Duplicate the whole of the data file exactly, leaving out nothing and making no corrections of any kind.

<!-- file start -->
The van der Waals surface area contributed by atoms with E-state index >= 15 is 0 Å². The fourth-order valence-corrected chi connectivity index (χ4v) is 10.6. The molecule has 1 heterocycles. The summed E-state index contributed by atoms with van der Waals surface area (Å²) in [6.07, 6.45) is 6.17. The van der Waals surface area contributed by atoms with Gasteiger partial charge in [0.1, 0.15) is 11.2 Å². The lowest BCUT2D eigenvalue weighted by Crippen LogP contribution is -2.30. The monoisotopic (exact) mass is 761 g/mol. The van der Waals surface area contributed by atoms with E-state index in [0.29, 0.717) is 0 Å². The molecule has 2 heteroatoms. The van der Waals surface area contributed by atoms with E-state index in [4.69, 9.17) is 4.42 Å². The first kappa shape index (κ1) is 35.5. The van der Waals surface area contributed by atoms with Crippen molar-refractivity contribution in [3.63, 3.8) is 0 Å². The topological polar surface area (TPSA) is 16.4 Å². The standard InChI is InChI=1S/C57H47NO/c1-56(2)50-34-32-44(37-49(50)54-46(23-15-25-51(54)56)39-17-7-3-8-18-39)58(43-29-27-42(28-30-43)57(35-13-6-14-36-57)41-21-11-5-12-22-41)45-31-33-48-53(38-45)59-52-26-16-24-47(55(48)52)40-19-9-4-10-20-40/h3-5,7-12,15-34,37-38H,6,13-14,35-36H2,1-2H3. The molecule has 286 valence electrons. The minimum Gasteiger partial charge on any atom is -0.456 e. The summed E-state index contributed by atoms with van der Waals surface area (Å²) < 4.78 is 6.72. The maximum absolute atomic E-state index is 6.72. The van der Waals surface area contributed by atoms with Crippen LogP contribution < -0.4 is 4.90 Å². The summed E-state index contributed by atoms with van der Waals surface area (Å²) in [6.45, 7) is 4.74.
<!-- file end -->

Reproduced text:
The van der Waals surface area contributed by atoms with E-state index >= 15 is 0 Å². The fourth-order valence-corrected chi connectivity index (χ4v) is 10.6. The molecule has 1 heterocycles. The summed E-state index contributed by atoms with van der Waals surface area (Å²) in [6.07, 6.45) is 6.17. The van der Waals surface area contributed by atoms with Gasteiger partial charge in [0.1, 0.15) is 11.2 Å². The lowest BCUT2D eigenvalue weighted by Crippen LogP contribution is -2.30. The monoisotopic (exact) mass is 761 g/mol. The van der Waals surface area contributed by atoms with E-state index in [0.29, 0.717) is 0 Å². The molecule has 2 heteroatoms. The van der Waals surface area contributed by atoms with E-state index in [4.69, 9.17) is 4.42 Å². The first kappa shape index (κ1) is 35.5. The van der Waals surface area contributed by atoms with Crippen molar-refractivity contribution in [3.63, 3.8) is 0 Å². The topological polar surface area (TPSA) is 16.4 Å². The standard InChI is InChI=1S/C57H47NO/c1-56(2)50-34-32-44(37-49(50)54-46(23-15-25-51(54)56)39-17-7-3-8-18-39)58(43-29-27-42(28-30-43)57(35-13-6-14-36-57)41-21-11-5-12-22-41)45-31-33-48-53(38-45)59-52-26-16-24-47(55(48)52)40-19-9-4-10-20-40/h3-5,7-12,15-34,37-38H,6,13-14,35-36H2,1-2H3. The molecule has 286 valence electrons. The minimum Gasteiger partial charge on any atom is -0.456 e. The summed E-state index contributed by atoms with van der Waals surface area (Å²) < 4.78 is 6.72. The maximum absolute atomic E-state index is 6.72. The van der Waals surface area contributed by atoms with Crippen LogP contribution < -0.4 is 4.90 Å². The summed E-state index contributed by atoms with van der Waals surface area (Å²) in [6.45, 7) is 4.74.